Culinary herbs also have medicinal benefits for a power packed nutritional punch when added to your daily meals. I love using fresh or dried herbs to boost nutrition and the overall health benefits of a meal as well as enhancing the flavor of a meal. There is so many health building opportunities when it comes to the food you eat, since we eat multiple times a day. Choosing organic and locally sourced or even better yet, homegrown produce will help boost the nutritional content of your food by lessening nutrient loss that happens once a food crop is harvested of the plant or dug up from the ground. Adding herbs and spices will only enhance the benefits of your meal because they bring so much to the table. Below are five common culinary herbs and their healing medicinal benefits or actions.
- Basil – Basil is an excellent source of both manganese and vitamin K, it’s also a very good source of copper, vitamin C and vitamin A. You can use basil fresh or dry, it is easily grown in a garden, in a container on a patio or even in an indoor herb garden on a windowsill. It’s herbal actions include: anti-inflammatory, antimicrobial, antispasmodic (stomach spasms). There are many, many varieties of basil to choose from when you grow your own versus what you will find in the grocery store.
- Black Pepper – Some people are unable to eat black pepper, so if this is you, avoid it. (This goes for any health food, if it doesn’t work for your unique bodily needs, don’t consume it, there will be other foods you can use instead with similar benefits.) Like basil black pepper is an excellent source for vitamin K and manganese as well as being a good source of copper. It’s herbal actions includes: stimulant(circulatory, diaphoretic and expectorant), carminative, antispasmodic, antimicrobial, antioxidant plus more!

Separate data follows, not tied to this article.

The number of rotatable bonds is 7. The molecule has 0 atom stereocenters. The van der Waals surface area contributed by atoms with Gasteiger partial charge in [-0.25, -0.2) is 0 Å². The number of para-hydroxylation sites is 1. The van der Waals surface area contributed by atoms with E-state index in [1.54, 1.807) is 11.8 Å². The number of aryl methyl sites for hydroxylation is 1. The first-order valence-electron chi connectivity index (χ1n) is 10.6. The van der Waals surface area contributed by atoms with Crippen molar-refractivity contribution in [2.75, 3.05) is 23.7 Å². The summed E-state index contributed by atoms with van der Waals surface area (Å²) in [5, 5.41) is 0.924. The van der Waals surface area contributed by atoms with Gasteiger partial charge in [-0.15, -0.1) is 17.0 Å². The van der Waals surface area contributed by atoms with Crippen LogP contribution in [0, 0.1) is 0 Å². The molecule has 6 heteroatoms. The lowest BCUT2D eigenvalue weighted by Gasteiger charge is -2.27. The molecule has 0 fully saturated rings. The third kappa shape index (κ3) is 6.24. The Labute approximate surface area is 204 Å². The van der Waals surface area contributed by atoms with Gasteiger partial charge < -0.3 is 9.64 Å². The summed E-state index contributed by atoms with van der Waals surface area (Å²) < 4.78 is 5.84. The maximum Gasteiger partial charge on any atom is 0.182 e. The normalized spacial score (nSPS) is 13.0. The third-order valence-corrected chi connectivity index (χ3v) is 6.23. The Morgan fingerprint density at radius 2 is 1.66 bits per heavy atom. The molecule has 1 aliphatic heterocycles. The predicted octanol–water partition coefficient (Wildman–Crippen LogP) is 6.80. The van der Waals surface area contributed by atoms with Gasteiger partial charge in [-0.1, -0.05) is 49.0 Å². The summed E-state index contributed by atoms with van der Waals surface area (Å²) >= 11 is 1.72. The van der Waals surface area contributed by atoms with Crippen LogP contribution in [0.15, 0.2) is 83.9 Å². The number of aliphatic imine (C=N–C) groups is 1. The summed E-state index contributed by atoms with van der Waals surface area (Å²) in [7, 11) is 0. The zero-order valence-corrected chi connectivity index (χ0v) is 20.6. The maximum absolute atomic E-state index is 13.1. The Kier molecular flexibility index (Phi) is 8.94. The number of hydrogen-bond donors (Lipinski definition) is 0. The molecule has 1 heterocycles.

- Cinnamon – Cinnamon is good for promoting balanced blood sugar besides tasting fantastic. Cinnamon’s herbal actions include: aromatic stimulant, demulcent, astringent, anodyne to name a few. Try adding cinnamon to bananas, blueberries, various fruits, oatmeal and other cereals, almonds, sweet potatoes, etc.
- Coriander – This culinary herb has been shown to lower blood sugar. Is is a good source of vitamin K, iron, calcium, vitamin C and vitamin A. Who knew these little seeds were so great? Coriander’s herbal actions include: carminative, antispasmodic, anti-fungal, diuretic and antioxidant. Coriander pairs well with: cumin, curries, beans, baked goods, soups and chilies, lemons and lentils as well as mushrooms and even beets.
- Garlic – This list is far from complete, but I also wouldn’t be doing anyone justice if I didn’t include garlic! Garlic is something I add to almost everything. It can punch up meals and gives almost everything a fantastic flavor enhancement. It is an excellent source of manganese and vitamin B6, it is a considered a very good source for vitamin C and copper. (Have you noticed a trend with copper and manganese yet?) Garlic infused honey is a must for anyone who has a cold or flu due to its antimicrobial action. You can also crush garlic, let it sit for 10 minutes and add to warmed water with lemon juice as a simple tea when you have a cold or flu. More of garlics herbal actions include: carminative, stimulating diaphoretic and expectorant, immune modulating, and vermifuge to name a few. Garlic is fantastic when added to fire cider. When reading recipes, depending on what they call for, I will add a clove or two more than suggested if it feels right for what I am making.
This list of 5 common kitchen herbs and spices doesn’t nearly touch on all the herbal medicine benefits you can find in your culinary herb garden or herb and spice rack/drawer/cupboard. I hope you take inspiration from seeing the benefits listed here and explore more herbal medicine benefits with your other culinary herbs! Adding more nutritional and health benefits to your everyday meals doesn’t have to be complicated. Keep it simple, add fresh or dried herbs to every meal, stick to whole seasonal foods and listen to what your unique body needs. If you have any questions about using culinary herbs, ask them below! ⬇️